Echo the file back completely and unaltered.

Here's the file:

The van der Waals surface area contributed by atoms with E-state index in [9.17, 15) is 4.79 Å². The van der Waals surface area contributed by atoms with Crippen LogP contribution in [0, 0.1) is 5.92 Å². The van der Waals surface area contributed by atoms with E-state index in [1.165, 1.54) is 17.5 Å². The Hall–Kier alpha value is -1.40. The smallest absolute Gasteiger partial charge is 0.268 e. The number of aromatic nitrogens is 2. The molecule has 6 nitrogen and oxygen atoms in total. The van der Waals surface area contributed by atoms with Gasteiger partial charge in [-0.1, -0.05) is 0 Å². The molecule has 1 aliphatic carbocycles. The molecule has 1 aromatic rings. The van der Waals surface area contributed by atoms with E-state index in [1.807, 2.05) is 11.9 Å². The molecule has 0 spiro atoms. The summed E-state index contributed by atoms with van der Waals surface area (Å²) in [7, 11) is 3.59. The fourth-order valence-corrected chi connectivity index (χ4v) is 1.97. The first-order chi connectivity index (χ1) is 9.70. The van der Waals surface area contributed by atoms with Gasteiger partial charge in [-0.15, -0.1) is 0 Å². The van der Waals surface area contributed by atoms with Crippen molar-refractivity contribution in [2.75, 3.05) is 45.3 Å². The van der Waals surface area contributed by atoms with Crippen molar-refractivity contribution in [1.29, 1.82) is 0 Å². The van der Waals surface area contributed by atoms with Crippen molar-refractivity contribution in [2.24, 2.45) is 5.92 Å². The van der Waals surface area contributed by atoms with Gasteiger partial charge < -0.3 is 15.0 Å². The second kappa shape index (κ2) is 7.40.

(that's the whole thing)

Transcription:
The van der Waals surface area contributed by atoms with E-state index in [9.17, 15) is 4.79 Å². The van der Waals surface area contributed by atoms with Crippen LogP contribution in [0, 0.1) is 5.92 Å². The van der Waals surface area contributed by atoms with E-state index in [1.165, 1.54) is 17.5 Å². The Hall–Kier alpha value is -1.40. The smallest absolute Gasteiger partial charge is 0.268 e. The number of aromatic nitrogens is 2. The molecule has 6 nitrogen and oxygen atoms in total. The van der Waals surface area contributed by atoms with Gasteiger partial charge in [-0.1, -0.05) is 0 Å². The molecule has 1 aliphatic carbocycles. The molecule has 1 aromatic rings. The van der Waals surface area contributed by atoms with E-state index in [1.807, 2.05) is 11.9 Å². The molecule has 0 spiro atoms. The summed E-state index contributed by atoms with van der Waals surface area (Å²) in [7, 11) is 3.59. The fourth-order valence-corrected chi connectivity index (χ4v) is 1.97. The first-order chi connectivity index (χ1) is 9.70. The van der Waals surface area contributed by atoms with Gasteiger partial charge in [-0.15, -0.1) is 0 Å². The van der Waals surface area contributed by atoms with Crippen molar-refractivity contribution in [2.75, 3.05) is 45.3 Å². The van der Waals surface area contributed by atoms with Crippen molar-refractivity contribution in [1.29, 1.82) is 0 Å². The van der Waals surface area contributed by atoms with Crippen molar-refractivity contribution in [2.24, 2.45) is 5.92 Å². The van der Waals surface area contributed by atoms with Gasteiger partial charge < -0.3 is 15.0 Å². The second kappa shape index (κ2) is 7.40.